Gov. Greg Abbott cuts $1.5 million in funds for Travis County for sheriff’s immigration policy

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Gov. Greg Abbott speaks at a press conference following his victory over Wendy Davis in 2014. Abbott is cutting $1.5 million in Travis County criminal justice grants following Sheriff Sally Hernandez’ new jail policy.

Photo Credit: Marshall Tidrick | Daily Texan Staff

Gov. Greg Abbott is cutting $1.5 million in Travis County criminal justice grants after Sheriff Sally Hernandez enacted a new jail policy Wednesday related to federal immigration enforcement. 

Hernandez’s policy does not allow immigration agents to detain undocumented immigrants held in local jails without a warrant. Immigration and Customs Enforcement agents make detainer requests to investigate jailed undocumented immigrants, and Hernandez said in a video last week these requests only ask but do not require local law enforcement to fulfill them. 

“We are in a legislative session — we are working on laws that will, one, ban sanctuary cities, remove from office any office holder who promotes sanctuary cities and impose criminal penalties as well as financial penalties,” Abbott told Fox News last week. 

The county has used $300,000 out of $1.8 million it was set to receive in state funding for criminal justice grants, resulting in a $1.5 million loss for the county. In addition to the funding cuts, Abbott said last week he would seek a bill to remove elected officials who do not comply with federal immigration enforcement. Hernandez said she will comply with detainer requests without warrants from a judge only for undocumented immigrants who commit sexual assault, murder or human trafficking, according to the Austin American-Statesman.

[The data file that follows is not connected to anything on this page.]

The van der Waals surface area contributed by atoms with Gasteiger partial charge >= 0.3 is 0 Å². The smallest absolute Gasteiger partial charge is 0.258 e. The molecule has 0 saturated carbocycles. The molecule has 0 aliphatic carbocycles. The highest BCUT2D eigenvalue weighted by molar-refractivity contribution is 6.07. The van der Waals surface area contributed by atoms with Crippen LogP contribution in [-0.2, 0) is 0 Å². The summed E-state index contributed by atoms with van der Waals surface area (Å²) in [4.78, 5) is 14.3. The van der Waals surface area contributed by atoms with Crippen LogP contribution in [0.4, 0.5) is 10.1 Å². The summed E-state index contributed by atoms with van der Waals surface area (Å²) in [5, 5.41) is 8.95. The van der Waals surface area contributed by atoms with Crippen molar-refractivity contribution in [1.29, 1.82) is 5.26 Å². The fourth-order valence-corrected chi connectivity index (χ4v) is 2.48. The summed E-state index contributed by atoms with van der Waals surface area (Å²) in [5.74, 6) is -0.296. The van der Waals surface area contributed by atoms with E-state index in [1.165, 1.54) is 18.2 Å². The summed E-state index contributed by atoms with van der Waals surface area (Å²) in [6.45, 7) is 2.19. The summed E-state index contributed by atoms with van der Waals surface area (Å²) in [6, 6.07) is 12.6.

“I will not allow fear and misinformation to be my guiding principles as a leader sworn to protect this community,” Hernandez said in a statement from the Travis County Sheriff’s Office on Thursday. 

UT clinical law professor Elissa Steglich is a faculty member of the UT Immigration Clinic, which legally represents low-income immigrants. Steglich said Hernandez is not required by federal law to honor detainer requests by Immigration and Customs Enforcement agents.

“In their current form, they’re just a request (saying) we’re interested in this person please hold them,” Steglich said. “Sheriff Hernandez’s policy says that they will not honor detainer requests unless they are accompanied by a court order or a judicial warrant that clearly establishes probable cause of a violation of immigration law.”

Steglich said local law enforcement may violate someone’s Fourth Amendment right to not be unreasonably seized if they allow ICE agents to detain someone not based on criminal conviction without a warrant.

“Complying with detainers always puts the county at risk of violating someone’s Fourth Amendment protection, because detainer requests are not accompanied by any assurance of probable cause,” Steglich said.

Steglich also said Abbott’s claim that Hernandez is violating federal law may be derived from a provision in the Immigration and Nationality Act. The provision states that federal, state and local law enforcement cannot restrict its sharing of information with the Department of Homeland Security on those it investigates.

Steglich said Hernandez’s policy is not limiting information shared with DHS, and therefore her policy is not violating any law.

On Tuesday, during his State of the State address, Abbott made banning sanctuary cities an emergency item to discipline those protecting undocumented immigrants from federal immigration enforcement.

“Elected officials cannot pick and choose which laws they will obey,” Abbott said. 

Lt. Gov. Dan Patrick filed Senate Bill 4 banning sanctuary cities in November, and the bill is set for a public hearing Thursday at 8:30 a.m..